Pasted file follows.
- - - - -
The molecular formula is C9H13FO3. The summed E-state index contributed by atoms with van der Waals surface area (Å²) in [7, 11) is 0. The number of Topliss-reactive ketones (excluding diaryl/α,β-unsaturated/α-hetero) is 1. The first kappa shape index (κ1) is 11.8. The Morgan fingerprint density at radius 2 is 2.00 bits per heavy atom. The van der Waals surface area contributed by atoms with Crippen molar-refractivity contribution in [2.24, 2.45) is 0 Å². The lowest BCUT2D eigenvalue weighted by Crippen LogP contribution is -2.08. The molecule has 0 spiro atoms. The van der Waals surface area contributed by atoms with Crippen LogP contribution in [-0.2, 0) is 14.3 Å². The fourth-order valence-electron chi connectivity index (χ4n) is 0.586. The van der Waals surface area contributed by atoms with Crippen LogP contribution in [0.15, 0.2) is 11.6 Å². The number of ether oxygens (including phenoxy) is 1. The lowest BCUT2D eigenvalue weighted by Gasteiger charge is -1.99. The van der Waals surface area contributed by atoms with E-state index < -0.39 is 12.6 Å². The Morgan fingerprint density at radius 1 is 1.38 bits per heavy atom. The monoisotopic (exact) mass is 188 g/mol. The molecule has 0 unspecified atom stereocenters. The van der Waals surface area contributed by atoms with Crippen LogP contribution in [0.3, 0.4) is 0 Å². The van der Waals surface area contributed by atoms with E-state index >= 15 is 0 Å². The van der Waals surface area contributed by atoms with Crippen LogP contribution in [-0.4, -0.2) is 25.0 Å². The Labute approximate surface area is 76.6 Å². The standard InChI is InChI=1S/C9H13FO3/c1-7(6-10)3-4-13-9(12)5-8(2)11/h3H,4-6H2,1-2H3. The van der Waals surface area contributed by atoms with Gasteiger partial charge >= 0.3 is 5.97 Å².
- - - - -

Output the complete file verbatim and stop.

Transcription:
The molecular formula is C9H13FO3. The summed E-state index contributed by atoms with van der Waals surface area (Å²) in [7, 11) is 0. The number of Topliss-reactive ketones (excluding diaryl/α,β-unsaturated/α-hetero) is 1. The first kappa shape index (κ1) is 11.8. The Morgan fingerprint density at radius 2 is 2.00 bits per heavy atom. The van der Waals surface area contributed by atoms with Crippen molar-refractivity contribution in [2.24, 2.45) is 0 Å². The lowest BCUT2D eigenvalue weighted by Crippen LogP contribution is -2.08. The molecule has 0 spiro atoms. The van der Waals surface area contributed by atoms with Crippen LogP contribution in [-0.2, 0) is 14.3 Å². The fourth-order valence-electron chi connectivity index (χ4n) is 0.586. The van der Waals surface area contributed by atoms with Crippen LogP contribution in [0.15, 0.2) is 11.6 Å². The number of ether oxygens (including phenoxy) is 1. The lowest BCUT2D eigenvalue weighted by Gasteiger charge is -1.99. The van der Waals surface area contributed by atoms with E-state index < -0.39 is 12.6 Å². The Morgan fingerprint density at radius 1 is 1.38 bits per heavy atom. The monoisotopic (exact) mass is 188 g/mol. The molecule has 0 unspecified atom stereocenters. The van der Waals surface area contributed by atoms with Crippen LogP contribution in [0.3, 0.4) is 0 Å². The van der Waals surface area contributed by atoms with E-state index >= 15 is 0 Å². The van der Waals surface area contributed by atoms with Crippen LogP contribution in [-0.4, -0.2) is 25.0 Å². The Labute approximate surface area is 76.6 Å². The standard InChI is InChI=1S/C9H13FO3/c1-7(6-10)3-4-13-9(12)5-8(2)11/h3H,4-6H2,1-2H3. The van der Waals surface area contributed by atoms with Gasteiger partial charge >= 0.3 is 5.97 Å².